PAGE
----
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How to budget as a Postgraduate Student

Hi, I’m Eleanor and I am in my first year studying MSc Dietetics. Within this blog, I am going to explain how I budget, and I’ll share tips on how to make your money stretch further during your studies.

How to budget as a postgraduate student

Budgeting can be quite difficult. Particularly for individuals studying at postgraduate level, as some students receive one small lump sum of loan to cover both the tuition fees and maintenance costs. Budgeting is a very useful life skill to have – particularly at university when money can be tight.

There are many methods to monitor your finances, such as using excel spreadsheets, whiteboards, budgeting software, or even on a piece of paper. I tend to record everything on a whiteboard as it is easily amendable.

An image of a whiteboard, with notes and colourful pins

At the beginning of the academic year, I wrote down all of my monthly income and outgoings so that I could derive a budget for living costs (i.e. food, clothing, toiletries etc.), leisure activities (going out for dinner etc.) and savings. Writing down my finances meant I did not overspend, get in debt, or suffer financial woes. Plus it allowed me to save money towards a holiday!

Other than monitoring my money, I have found some useful tips on how to make your money go further.

Tips on how to stretch your money further:

Make the switch. Switching products for a cheaper alternative; buy supermarket-own products as they tend to be made from similar, if not the same, ingredients/properties but packaged differently. That’s unless there are some items that you simply cannot give up and make the switch. Additionally, choose basic toiletries such as a bar of soap. These do the same job as any other hand wash and shower gel. They often last longer too.

Reduced section. Find out what time and/or day your favourite supermarkets dish out the ‘reduced’ foods so that you can nip in and shop at those times. Whenever you go into a supermarket, it is always useful to check the reduced section first as there may still be some items left.

Learn to cook (if you haven’t already)! One benefit of living in the digital age is the unlimited access to videos and tutorials on how to learn new skills; such as cooking. Being able to cook from scratch is a perfect way to save money. Stock your cupboard with some basics; such as seasoning, stock cubes, passata, cornflour, sauces, and tinned goods. These are some of the basic ingredients I store in my cupboard, however, if you find foods that you enjoy, you can stock your cupboards accordingly.

Bulk cook. Cooking in bulk saves time and money. Check you have plenty of room for storing the cooked food in either the fridge or freezer beforehand. Purchase reusable food storage containers that can be used to transfer your cooking into. I bought these (see below) prior to university as they take up less room than the clip & close containers and stack really easily in the fridge and freezer.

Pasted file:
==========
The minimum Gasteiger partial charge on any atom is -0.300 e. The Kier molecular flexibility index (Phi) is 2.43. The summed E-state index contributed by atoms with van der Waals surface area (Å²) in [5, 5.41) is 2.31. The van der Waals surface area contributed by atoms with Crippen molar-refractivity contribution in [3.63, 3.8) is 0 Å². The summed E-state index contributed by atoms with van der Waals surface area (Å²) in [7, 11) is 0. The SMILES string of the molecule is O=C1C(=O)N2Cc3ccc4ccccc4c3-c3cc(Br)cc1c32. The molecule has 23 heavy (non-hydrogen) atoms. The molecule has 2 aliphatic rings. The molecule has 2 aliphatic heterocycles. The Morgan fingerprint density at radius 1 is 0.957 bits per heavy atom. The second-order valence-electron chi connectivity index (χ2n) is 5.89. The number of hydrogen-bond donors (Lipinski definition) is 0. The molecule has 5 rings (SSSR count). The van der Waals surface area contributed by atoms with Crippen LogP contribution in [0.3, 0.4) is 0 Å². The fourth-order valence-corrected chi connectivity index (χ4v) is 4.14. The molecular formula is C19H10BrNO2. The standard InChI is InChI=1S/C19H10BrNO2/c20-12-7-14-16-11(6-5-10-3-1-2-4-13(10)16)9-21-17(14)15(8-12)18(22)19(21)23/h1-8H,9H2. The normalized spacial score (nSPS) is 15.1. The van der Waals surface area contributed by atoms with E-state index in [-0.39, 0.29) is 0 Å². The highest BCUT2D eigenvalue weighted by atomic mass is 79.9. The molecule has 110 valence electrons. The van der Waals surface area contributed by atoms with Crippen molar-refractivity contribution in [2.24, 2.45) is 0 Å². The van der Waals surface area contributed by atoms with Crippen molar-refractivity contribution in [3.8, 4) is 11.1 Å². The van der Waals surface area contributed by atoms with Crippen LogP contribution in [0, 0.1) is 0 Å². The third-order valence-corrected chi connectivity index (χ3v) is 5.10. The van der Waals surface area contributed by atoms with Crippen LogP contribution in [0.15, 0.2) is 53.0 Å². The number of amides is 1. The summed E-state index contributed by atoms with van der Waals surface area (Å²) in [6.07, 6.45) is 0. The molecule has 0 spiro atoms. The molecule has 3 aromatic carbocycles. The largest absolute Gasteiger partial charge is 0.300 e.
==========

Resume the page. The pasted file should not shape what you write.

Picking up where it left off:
An image of plastic, food storage containers with colourful lids

Leeds Market. Shopping at the market can be a cheaper alternative than buying from supermarkets. But always remember to withdraw cash before you go as some of the stalls don’t take card. Withdrawing cash is a useful method to avoid overspending!

Plan ahead. Plan your meals, snacks and toiletries for the week and create a shopping list from your plan. Try not to stray away from what is written on your shopping list or you may end up over-spending and/or purchasing foods which get wasted.

Online shop. An online supermarket shop can make it easier to stick to a food budget as it doesn’t involve totting the price up of foods as you go along. Some supermarkets have a minimum spend for delivery, so if your budget does not stretch that far then join force with a fellow house mate if you live with anyone else.

Shop wisely. Don’t go shopping when hungry! This is a rookie error which often results in over-spending on unnecessary food items.

Go meat-free. Choosing to have meat-free days will save money. Meat can be quite expensive, so opting to have meat-free or alternative meals (i.e. lentil cottage pie or Quorn to replace mince) will save quite a lot of money in the long run. I went vegetarian for a couple of years during university and found my food bill had halved! I now follow a flexitarian diet which involves meat but in less quantities.

Bulk buy. When purchasing products such as laundry detergent, washing-up liquid and/or dishwasher tablets, try to buy the largest size as it tends to be better value for money – however, always check the price tag!

Student & NHS Discount. Get into a habit of asking whether shops offer student discount (and NHS discount if you are studying a healthcare course) and regularly check UNIDAYS for offers. It is a great way to get discounts on a whole range of products.

Withdraw your money. If you are going out with friends, withdraw the money you wish to spend prior to the event to avoid over-spending (it is especially easy to get carried away after a few scoops!).

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About the Author

Blog squad author Eleanor

Eleanor

Hi, I‘m Eleanor and I’m studying a masters in Dietetics. I am a countryside-lover from Cheshire who enjoys cooking, yoga, hiking, and holidays.

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